Managing the Acquisition and Divestiture Process by ezb18168


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 Managing the Acquisition and
 Divestiture Process
 An In-House Counsel’s Perspective

                               September 25, 2008

                        Association of Corporate Counsel

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How many people are in your legal

  21 or more

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How many acquisitions or divestitures does
your company complete in a year?

  21 or more

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What is the typical size of your acquisition
or divestiture transactions?

  $0 - $5,000,000
  $5,000,001 - $50,000,000
  $50,000,001 - $100,000,000
  $100,000,001 or more

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Does your company generally perform
more acquisitions or divestitures?

  More acquisitions
  More divestitures

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Tim A. Beastrom
Associate General Counsel
The Valspar Corporation

David L. Hallett
Managing Director
Lazard Middle Market LLC

Jennifer L. Wuollet
Lindquist & Vennum PLLP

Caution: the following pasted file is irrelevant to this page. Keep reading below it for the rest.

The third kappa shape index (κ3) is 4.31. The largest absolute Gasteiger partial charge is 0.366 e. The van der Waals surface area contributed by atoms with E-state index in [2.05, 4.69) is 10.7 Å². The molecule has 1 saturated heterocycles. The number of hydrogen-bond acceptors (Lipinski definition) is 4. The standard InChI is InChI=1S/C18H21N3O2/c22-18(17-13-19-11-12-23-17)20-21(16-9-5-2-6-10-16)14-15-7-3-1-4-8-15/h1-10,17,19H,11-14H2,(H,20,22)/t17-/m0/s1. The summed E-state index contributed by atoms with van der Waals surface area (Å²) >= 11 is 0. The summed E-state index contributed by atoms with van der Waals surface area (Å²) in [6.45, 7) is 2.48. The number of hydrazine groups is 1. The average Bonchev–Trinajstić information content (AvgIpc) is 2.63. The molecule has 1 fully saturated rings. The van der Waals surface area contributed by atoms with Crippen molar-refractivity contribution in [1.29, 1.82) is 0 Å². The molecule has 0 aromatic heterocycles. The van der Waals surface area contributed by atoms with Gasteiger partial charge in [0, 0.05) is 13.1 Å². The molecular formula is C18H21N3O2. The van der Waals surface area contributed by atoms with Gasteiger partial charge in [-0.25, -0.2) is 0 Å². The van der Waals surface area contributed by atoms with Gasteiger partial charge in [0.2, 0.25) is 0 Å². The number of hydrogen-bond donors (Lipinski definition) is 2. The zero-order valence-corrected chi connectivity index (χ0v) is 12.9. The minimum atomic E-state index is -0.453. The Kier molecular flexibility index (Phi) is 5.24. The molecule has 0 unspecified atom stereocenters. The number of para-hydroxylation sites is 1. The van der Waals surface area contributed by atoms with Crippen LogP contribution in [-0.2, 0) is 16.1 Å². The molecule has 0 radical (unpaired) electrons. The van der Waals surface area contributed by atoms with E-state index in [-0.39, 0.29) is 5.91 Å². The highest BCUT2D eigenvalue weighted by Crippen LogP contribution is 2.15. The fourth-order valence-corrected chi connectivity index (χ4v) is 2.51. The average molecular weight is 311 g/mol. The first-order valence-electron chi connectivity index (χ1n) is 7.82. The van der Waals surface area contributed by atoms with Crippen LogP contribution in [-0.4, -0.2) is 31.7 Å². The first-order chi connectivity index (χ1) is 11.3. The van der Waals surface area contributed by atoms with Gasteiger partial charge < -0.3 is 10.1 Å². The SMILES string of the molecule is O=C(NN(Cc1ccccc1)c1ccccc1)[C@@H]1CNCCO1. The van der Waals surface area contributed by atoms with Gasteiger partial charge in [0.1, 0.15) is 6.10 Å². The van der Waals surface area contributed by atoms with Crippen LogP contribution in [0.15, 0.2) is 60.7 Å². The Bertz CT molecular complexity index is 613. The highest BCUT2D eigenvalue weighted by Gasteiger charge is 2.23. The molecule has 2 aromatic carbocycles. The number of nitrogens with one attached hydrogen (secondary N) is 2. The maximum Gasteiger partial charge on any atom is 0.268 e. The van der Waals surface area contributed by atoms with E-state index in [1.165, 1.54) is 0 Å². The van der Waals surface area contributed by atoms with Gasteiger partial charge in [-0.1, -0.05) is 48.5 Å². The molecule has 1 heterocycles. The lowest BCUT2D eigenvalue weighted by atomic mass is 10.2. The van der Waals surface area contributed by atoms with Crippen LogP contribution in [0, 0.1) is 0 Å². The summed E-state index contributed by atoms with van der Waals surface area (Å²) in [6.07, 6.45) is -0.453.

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  Preparing for a transaction
  Completing a transaction
  Integrating or “dis”-integrating a business

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Major Planning Areas

 Formulate an exit plan
   Develop a strategy for dealing with shareholders,
   board of directors, and employees
   Establish a timetable
     Sale process takes at least six months
     Buyers (especially private equity) may expect senior
     management to remain on the job for two or more years
     Work backward from the date of senior management’s
     expected retirement or departure

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Major Planning Areas (cont.)
     Answer the following questions:
        Does seller want to retain equity interest in the business post-
        Does seller want to continue to supply parts or products to or
        distribute parts or products through the business post-closing?
        Does seller want to continue to acquire parts or products from the
        business post-closing?
        Is current management team capable of running the business?
        Does current management want to remain with the business post-
        Does current management want to acquire the business

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Transaction Team
     The right transaction team can significantly enhance shareholder value
     Actual team members dictated by whether the transaction is a sale or an